One thing I’d like to see at the station is a tourist information outlet – precisely so tourists arriving for the first time have somewhere immediately to go to ask all the questions they like without getting in other people’s way.
Buses, taxis, car parking and dropping off
The main problem with the current station entrance is they are trying to squeeze too much into too small a space. In part having the entry and exit points clashing with each other makes very little sense. Far better to have a separate area for entry and a separate one for exit. One of the biggest causes of traffic jams – in particular in peak times is taxis and people dropping off passengers. This is due to a combination of lack of space/poor layout, a complete self-awareness failure on the part of taxi and car drivers, and finally a lack of enforcement by police. A police office issuing fixed penalty notices for all the traffic offences in this part of Cambridge could make enough money to fill the gap in the cuts. But that won’t solve the problem in the long term.
Taxis – picking up. Currently you jump into a taxi which then takes you back past the station entrance. Ideally you want to jump into a taxi where it takes you away from the station entrance. There also needs to be a short-term waiting area for ordinary traffic because at present there is nowhere reasonable for people to wait to pick up train passengers.
Taxis – dropping off. Currently dropping off involves blocking much of the traffic behind. Both taxis and ordinary car drivers all too often show a complete lack of awareness and end up blocking traffic – especially buses behind them. They then get angry or embarrassed when irate people behind them start blowing car horns. It also doesn’t do local air pollution any good either. Again, this is something that can be fixed with much wider entrance and exits and much better planning.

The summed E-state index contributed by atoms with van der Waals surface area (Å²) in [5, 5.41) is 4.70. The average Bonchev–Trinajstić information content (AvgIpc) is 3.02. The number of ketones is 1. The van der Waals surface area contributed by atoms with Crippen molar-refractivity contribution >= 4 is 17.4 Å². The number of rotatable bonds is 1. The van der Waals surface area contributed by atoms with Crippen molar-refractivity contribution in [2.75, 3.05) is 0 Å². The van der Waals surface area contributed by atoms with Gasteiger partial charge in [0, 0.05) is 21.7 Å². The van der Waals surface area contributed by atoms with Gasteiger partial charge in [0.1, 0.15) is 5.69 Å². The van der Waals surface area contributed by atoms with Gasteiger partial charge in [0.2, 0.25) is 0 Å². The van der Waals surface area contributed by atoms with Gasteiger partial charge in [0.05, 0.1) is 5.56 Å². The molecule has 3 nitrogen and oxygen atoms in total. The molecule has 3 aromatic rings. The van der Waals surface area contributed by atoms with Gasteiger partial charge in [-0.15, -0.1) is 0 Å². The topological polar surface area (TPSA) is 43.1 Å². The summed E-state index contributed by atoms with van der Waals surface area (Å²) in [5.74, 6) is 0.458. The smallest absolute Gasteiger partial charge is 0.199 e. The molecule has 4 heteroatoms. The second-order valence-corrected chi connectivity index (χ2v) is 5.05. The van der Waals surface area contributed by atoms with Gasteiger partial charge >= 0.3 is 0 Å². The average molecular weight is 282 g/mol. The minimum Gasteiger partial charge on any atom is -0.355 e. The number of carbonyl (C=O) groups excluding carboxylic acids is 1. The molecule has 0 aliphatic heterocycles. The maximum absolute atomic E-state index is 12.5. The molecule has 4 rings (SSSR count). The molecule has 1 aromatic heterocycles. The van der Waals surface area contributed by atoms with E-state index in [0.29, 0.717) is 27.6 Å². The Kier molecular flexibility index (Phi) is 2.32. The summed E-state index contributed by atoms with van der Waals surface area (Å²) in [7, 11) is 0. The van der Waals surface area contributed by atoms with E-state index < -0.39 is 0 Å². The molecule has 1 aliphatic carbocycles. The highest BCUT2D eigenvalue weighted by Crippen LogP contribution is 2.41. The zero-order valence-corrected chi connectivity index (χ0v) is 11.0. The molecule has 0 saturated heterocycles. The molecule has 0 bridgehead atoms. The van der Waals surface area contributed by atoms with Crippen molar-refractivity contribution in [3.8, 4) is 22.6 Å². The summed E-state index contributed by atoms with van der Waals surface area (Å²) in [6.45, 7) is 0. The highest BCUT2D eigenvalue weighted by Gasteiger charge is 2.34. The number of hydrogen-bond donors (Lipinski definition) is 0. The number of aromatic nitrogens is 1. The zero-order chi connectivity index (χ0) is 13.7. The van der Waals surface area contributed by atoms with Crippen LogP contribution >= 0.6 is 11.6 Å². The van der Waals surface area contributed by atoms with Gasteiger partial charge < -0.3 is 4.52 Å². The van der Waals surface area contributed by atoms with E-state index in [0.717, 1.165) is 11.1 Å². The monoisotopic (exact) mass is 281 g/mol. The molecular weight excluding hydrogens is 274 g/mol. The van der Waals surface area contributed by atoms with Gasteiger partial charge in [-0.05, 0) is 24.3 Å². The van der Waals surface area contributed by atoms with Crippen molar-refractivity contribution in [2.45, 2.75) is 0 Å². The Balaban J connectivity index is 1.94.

New bus stops. My problem with the bus stops is that they are too far away from the main station entrance. Otherwise they work far better than the previous ones. At the moment it’s not clear what infrastructure is going to be built around them, but there is vacant land by them that presents the station with a huge opportunity to do something nice while at the same time providing an alternative entrance and exit. My personal favourite would be to have a combination waiting room/coffee shop/entrance-exit there (by platform 3) to make waiting slightly more bearable during cold winter nights, because at present the stops are incredibly exposed to the elements.
Poorly sited smoking areas: Not only do these need to be further away from the main entrances, there needs to be some sort of security presence to enforce this. My preference would be to have police/PCSO presence but chances are it’ll be a poorly-paid Group4-type person – if the station management even got that far. Automatic ticket booths either side of the entrance doors would go some way to moving smokers further down too. Yes, there needs to be some provision for smokers but yes, it also needs to be enforced too.